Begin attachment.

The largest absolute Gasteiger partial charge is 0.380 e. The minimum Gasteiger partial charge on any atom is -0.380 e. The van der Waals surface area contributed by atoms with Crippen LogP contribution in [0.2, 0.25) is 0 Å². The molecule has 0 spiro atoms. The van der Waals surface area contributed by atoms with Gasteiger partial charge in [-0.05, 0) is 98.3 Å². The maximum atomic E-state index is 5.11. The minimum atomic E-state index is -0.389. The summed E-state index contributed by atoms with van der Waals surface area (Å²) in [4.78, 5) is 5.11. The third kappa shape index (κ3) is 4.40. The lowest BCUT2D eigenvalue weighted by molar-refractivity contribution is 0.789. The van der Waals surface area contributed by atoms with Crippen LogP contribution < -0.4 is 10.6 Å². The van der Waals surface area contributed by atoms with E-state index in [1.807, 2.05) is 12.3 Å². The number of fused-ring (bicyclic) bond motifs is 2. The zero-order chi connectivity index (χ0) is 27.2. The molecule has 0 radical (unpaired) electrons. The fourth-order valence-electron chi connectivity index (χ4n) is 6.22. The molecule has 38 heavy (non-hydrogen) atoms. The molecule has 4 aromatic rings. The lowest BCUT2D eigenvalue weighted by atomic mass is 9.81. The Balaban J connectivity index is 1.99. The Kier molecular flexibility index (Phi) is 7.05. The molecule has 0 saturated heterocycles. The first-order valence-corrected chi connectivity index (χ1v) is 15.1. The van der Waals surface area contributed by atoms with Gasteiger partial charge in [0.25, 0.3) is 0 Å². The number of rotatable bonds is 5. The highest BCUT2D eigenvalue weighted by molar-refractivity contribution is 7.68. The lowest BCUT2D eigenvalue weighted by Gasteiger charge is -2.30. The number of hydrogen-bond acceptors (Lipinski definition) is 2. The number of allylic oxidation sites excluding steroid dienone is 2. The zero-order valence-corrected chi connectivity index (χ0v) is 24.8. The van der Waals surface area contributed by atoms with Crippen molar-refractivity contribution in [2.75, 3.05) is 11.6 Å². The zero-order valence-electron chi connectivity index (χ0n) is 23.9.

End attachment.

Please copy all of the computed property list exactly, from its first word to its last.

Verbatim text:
The largest absolute Gasteiger partial charge is 0.380 e. The minimum Gasteiger partial charge on any atom is -0.380 e. The van der Waals surface area contributed by atoms with Crippen LogP contribution in [0.2, 0.25) is 0 Å². The molecule has 0 spiro atoms. The van der Waals surface area contributed by atoms with Gasteiger partial charge in [-0.05, 0) is 98.3 Å². The maximum atomic E-state index is 5.11. The minimum atomic E-state index is -0.389. The summed E-state index contributed by atoms with van der Waals surface area (Å²) in [4.78, 5) is 5.11. The third kappa shape index (κ3) is 4.40. The lowest BCUT2D eigenvalue weighted by molar-refractivity contribution is 0.789. The van der Waals surface area contributed by atoms with Crippen LogP contribution < -0.4 is 10.6 Å². The van der Waals surface area contributed by atoms with E-state index in [1.807, 2.05) is 12.3 Å². The number of fused-ring (bicyclic) bond motifs is 2. The zero-order chi connectivity index (χ0) is 27.2. The molecule has 0 radical (unpaired) electrons. The fourth-order valence-electron chi connectivity index (χ4n) is 6.22. The molecule has 38 heavy (non-hydrogen) atoms. The molecule has 4 aromatic rings. The lowest BCUT2D eigenvalue weighted by atomic mass is 9.81. The Balaban J connectivity index is 1.99. The Kier molecular flexibility index (Phi) is 7.05. The molecule has 0 saturated heterocycles. The first-order valence-corrected chi connectivity index (χ1v) is 15.1. The van der Waals surface area contributed by atoms with Gasteiger partial charge in [0.25, 0.3) is 0 Å². The number of rotatable bonds is 5. The highest BCUT2D eigenvalue weighted by molar-refractivity contribution is 7.68. The lowest BCUT2D eigenvalue weighted by Gasteiger charge is -2.30. The number of hydrogen-bond acceptors (Lipinski definition) is 2. The number of allylic oxidation sites excluding steroid dienone is 2. The zero-order valence-corrected chi connectivity index (χ0v) is 24.8. The van der Waals surface area contributed by atoms with Crippen molar-refractivity contribution in [2.75, 3.05) is 11.6 Å². The zero-order valence-electron chi connectivity index (χ0n) is 23.9.